Winter was now well and truly on its way and over the last couple of weeks the chill had really started to lower the water temperatures. I knew that the carp would be on the feed and I was eager to get out fishing. My work had been really full on, but I made it a priority to carry my tackle with me, on the off chance that I could sneak a few hours in. Having finished everything I had to do, by early afternoon I was racing down the A2, I stopped at the garage to stock up on a few supplies and use the van as a temporary changing room. I was so excited to be getting the rods out, during the remaining journey I managed to pack away my 'working' head and firmly engage my angling mind. 

Autumn Waking In The Valley
It's all about the 'mindset', thinking the right way can make or a break a session, I had no fixed ideas or expectations. I was going to get to the water, gauge the situation and then take it from there. Arriving at the complex and taking the drive up 'the green mile' to the car park, I was surprised to see the place deserted. One of the many beauties of fishing this time of the year is the fact a lot of people start to hang their rods up. You now become one of a few anglers that stick with it, come rain, shine, snow and ice, the same familiar cars will always be parked up. 

I can't imagine hanging my rods up, winter on the waters can be a productive time, I do however change my approach, opting to stay mobile. The 12ft rods now go down to 8.5ft and all the essential items stay firmly on the barrow, 'sitting it out', becomes a passing thought. Now with the water to yourself the world can feel like your oyster, staying active, priming little spots and moving on any shows that might occur. This trip would be the last static session before I would become the traveller. Upping sticks and going to search for my carp rather than waiting for them to come to me.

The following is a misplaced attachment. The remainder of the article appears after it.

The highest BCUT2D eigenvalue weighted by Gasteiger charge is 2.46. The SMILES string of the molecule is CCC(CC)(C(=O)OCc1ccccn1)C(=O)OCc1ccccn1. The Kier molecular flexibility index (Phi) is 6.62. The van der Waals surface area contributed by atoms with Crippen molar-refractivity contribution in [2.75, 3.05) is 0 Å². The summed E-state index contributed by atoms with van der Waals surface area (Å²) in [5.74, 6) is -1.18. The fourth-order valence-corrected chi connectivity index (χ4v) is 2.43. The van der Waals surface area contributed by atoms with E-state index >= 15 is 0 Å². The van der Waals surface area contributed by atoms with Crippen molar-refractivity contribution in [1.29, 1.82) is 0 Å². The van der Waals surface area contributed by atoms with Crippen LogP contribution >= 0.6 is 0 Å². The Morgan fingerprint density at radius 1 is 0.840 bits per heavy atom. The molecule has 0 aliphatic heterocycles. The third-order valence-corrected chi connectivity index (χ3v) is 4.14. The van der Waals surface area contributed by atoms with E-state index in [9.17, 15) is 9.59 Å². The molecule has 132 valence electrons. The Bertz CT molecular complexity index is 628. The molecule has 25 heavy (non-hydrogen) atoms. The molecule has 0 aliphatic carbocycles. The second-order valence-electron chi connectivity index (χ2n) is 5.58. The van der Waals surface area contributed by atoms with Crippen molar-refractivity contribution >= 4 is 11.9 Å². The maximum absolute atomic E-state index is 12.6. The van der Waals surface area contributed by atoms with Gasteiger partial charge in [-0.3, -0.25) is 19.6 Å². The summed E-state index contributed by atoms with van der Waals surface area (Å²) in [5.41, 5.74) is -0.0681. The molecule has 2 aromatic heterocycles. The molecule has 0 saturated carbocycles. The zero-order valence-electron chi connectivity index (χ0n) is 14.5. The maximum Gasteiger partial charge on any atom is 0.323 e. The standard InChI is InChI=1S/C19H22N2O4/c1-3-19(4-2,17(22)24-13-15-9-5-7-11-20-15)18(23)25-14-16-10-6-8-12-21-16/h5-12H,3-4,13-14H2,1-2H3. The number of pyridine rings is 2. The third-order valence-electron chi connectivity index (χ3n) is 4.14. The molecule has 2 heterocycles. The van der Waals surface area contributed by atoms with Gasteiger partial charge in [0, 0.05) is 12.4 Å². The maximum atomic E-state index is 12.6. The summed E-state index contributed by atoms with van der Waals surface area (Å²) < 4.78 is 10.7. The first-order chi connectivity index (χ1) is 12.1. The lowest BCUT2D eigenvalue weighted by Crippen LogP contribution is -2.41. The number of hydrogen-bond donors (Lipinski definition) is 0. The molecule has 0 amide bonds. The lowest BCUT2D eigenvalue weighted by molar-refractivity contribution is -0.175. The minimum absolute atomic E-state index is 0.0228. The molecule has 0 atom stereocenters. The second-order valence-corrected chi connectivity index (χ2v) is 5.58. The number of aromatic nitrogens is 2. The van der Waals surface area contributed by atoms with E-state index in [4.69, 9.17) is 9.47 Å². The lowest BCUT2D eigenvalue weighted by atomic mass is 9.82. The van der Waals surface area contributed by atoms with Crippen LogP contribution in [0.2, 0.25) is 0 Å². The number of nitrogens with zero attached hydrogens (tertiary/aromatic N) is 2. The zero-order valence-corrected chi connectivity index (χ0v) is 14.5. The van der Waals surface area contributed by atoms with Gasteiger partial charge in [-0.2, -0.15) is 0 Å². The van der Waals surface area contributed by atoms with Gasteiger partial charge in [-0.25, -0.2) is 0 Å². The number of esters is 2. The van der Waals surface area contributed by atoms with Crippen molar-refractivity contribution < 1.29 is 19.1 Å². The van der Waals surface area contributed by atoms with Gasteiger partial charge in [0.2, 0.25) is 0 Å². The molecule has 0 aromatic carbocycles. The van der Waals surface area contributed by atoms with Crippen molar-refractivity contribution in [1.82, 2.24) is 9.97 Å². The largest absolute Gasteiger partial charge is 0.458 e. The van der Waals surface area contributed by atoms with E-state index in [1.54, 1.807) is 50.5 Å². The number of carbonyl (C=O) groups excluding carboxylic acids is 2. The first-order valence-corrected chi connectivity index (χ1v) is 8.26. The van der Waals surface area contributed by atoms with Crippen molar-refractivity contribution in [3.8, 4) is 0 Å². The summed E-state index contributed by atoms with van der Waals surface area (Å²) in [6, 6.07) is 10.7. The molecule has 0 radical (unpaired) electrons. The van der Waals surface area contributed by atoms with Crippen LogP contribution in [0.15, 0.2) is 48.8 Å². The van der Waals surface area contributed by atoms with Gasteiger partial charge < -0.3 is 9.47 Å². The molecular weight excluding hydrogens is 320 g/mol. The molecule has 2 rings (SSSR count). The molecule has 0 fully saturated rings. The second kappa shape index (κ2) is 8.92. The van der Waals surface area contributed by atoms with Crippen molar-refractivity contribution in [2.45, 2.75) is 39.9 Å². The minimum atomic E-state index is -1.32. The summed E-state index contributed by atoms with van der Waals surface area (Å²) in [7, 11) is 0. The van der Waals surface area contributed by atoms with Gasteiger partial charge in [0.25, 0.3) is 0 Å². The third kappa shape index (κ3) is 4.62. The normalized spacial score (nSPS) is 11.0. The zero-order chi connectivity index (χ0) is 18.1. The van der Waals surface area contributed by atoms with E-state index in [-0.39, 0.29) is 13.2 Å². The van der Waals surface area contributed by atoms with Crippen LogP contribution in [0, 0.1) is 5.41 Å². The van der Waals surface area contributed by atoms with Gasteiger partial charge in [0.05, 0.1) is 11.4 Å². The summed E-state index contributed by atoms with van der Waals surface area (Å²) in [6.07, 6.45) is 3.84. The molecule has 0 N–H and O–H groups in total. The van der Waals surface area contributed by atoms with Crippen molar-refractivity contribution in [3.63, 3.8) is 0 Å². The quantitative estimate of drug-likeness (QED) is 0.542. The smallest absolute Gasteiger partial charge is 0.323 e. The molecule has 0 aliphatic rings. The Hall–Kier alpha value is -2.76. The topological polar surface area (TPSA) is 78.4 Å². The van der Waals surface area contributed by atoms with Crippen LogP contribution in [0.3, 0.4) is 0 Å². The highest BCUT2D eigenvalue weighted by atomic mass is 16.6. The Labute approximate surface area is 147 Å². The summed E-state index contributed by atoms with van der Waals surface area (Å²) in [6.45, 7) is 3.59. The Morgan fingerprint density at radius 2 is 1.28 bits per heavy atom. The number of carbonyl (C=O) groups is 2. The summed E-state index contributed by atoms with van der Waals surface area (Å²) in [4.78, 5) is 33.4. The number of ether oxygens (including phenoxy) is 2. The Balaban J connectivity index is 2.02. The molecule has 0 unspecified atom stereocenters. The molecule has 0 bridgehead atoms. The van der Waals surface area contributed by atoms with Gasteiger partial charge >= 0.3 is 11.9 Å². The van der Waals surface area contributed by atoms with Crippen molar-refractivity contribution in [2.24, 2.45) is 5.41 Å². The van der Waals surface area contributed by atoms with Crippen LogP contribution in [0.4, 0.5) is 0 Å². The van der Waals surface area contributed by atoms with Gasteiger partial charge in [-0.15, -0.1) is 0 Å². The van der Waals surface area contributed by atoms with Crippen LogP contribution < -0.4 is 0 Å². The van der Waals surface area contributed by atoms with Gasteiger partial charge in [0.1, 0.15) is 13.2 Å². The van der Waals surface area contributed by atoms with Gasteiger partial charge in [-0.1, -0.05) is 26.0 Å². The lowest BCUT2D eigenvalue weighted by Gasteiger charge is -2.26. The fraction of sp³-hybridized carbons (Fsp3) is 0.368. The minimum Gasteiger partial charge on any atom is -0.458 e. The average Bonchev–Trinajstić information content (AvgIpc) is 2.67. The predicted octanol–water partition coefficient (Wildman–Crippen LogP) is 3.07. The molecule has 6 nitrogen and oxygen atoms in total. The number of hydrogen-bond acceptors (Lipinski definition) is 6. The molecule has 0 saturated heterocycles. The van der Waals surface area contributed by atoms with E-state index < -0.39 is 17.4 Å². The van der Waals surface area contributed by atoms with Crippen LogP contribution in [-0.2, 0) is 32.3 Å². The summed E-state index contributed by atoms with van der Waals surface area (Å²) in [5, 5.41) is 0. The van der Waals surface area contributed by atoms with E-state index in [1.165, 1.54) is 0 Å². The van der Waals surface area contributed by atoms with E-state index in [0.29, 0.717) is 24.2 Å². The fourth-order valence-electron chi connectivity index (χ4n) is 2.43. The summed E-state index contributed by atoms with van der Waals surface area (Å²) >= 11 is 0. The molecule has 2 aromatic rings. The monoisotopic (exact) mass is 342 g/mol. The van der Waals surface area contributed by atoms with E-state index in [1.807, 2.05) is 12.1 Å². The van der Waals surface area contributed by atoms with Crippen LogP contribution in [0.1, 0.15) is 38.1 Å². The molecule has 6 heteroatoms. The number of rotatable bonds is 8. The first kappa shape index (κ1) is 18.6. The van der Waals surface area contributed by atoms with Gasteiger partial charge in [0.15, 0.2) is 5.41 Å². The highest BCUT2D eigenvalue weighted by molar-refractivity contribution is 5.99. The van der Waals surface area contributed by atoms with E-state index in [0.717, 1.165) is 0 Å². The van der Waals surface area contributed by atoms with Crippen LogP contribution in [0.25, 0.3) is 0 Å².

Wheeling my barrow down the ever bumpy pathway, I walked straight into a living portrait, the water and the woodland surrounding me was drenched in golden and rustic yellows and browns. It was like I was superimposing myself into a still life painting, flurries of leaves were falling, there was a chill in the air, it felt so dam right for a bite. The wind was pushing down towards me, I usually stay clear of the pressured swims but 'the muddy double' looked like the place to pitch up. Instead of targeting the 'obvious spots' I thought I'd fish both rods down in the dirt. There's a lovely deep margin spot that I've always favoured over 'the obvious'.

View From The Swim 

For this spot to work you have to get really close to the over hanging branches. The deep run I'm wanting to hit is directly under them, a few measured casts later and I was clipped up and ready to place my bait. It was important that I hit the clip and feathered the rig perfectly, anything less than this and I wouldn't be able to sit comfortably knowing that I was fishing effectively. Nothing beats that feeling when you hit your spot 'bang-on'.

My bait for today was going to be something a little different, I wasn't going to put anything out there. I only had a few hours and I wanted to maximise on my chances, I was going to combine both the Honey Nectar and the White Chocolate together. A few weeks back whilst out on a job I had my first crunchy chocolate bar for quite some time. It got me thinking about bait combinations, what carp could resist a 'Honey Chocolate' treat? To give the white chocolate just a little bit more kick, I'd soaked it in tangerine fish flavour. 

Honey Nectar & White Chocolate